New York Times Current History: The European War, Vol 2, No. 1, April, 1915 eBook

This eBook from the Gutenberg Project consists of approximately 414 pages of information about New York Times Current History.

Alsace and Lorraine, after rectifications of the French boundary line in accordance with the wishes of the inhabitants, are to be annexed to Belgium, whose permanent neutrality will be guaranteed by the powers.  Schleswig-Holstein is to be returned to Denmark and the Kiel Canal made an international waterway, under either an international commission or a company which will operate it as the Suez Canal is operated.

Poland is to be declared an autonomous State under the protection of Russia, and its boundaries are to be restored as they were in 1715.

The Allies will also entertain a proposition for the restoration of the independence of Hungary and the geographical integrity of the country as it was in 1715.

The delegates representing the German people must pledge themselves that military conscription shall be abolished among them for a period of twenty-five years.

The status of all German colonies and protectorates is to be settled by a joint commission appointed by the Governments of England, Japan, and France.

The ownership of Italy and Greece to the Aegean Islands, now in their respective possessions, is to be confirmed by the powers and guarantees shall be given that the said islands shall not be fortified.

The ownership of England to the Island of Cyprus is to be confirmed by the powers and her protectorate over Egypt acknowledged.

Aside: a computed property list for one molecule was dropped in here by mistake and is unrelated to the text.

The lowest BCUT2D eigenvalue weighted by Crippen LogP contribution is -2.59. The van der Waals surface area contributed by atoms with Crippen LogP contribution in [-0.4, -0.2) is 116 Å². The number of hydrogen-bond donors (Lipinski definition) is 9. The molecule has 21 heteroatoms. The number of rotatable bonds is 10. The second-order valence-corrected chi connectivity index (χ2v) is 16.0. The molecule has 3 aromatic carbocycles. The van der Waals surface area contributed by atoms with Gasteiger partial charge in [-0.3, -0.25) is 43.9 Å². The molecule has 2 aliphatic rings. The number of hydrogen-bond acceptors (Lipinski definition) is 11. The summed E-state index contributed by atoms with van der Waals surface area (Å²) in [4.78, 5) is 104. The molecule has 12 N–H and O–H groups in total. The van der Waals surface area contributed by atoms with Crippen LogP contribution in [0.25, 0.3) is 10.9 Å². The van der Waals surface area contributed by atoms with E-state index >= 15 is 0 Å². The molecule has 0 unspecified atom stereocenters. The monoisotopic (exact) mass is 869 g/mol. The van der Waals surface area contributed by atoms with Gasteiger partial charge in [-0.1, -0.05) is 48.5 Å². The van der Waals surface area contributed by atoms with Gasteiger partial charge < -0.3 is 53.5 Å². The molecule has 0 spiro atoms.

The Mediterranean Sea is to be declared a “maritime area” to be policed by England, France, and Italy.

Here is the declaration of peace terms by the Central Committee for National Patriotic Organization of England:

Great Britain can never willingly make peace with Germany until the power of Prussian militarism is completely destroyed and there is no possibility of our children or our children’s children being forced again to fight for the national existence.  As far as we are concerned, this is a fight to a definite finish.  We must either win all along the line or we must be completely defeated and our empire destroyed.  Our allies fully share the same conviction.  The thousands of lives already lost, and, alas! still to be lost, will have been tragically wasted if the German menace remains to terrorize Europe and to stunt the progress of civilization.  In order to convince public opinion that the only peace worth having is a peace absolutely on our own terms, a Central Committee for National Patriotic Organization has been formed from the members of all the four political parties.  The committee will, in addition, take steps to lay a clear statement of the British case before neutral countries.  Both the tasks it has undertaken are of the first importance, and it should have the support of every patriot.


Professor Ernst Haeckel, the militant German zoologist, supplies, in an interview in the Berliner Tagesblatt, the following summary:

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New York Times Current History: The European War, Vol 2, No. 1, April, 1915 from Project Gutenberg. Public domain.
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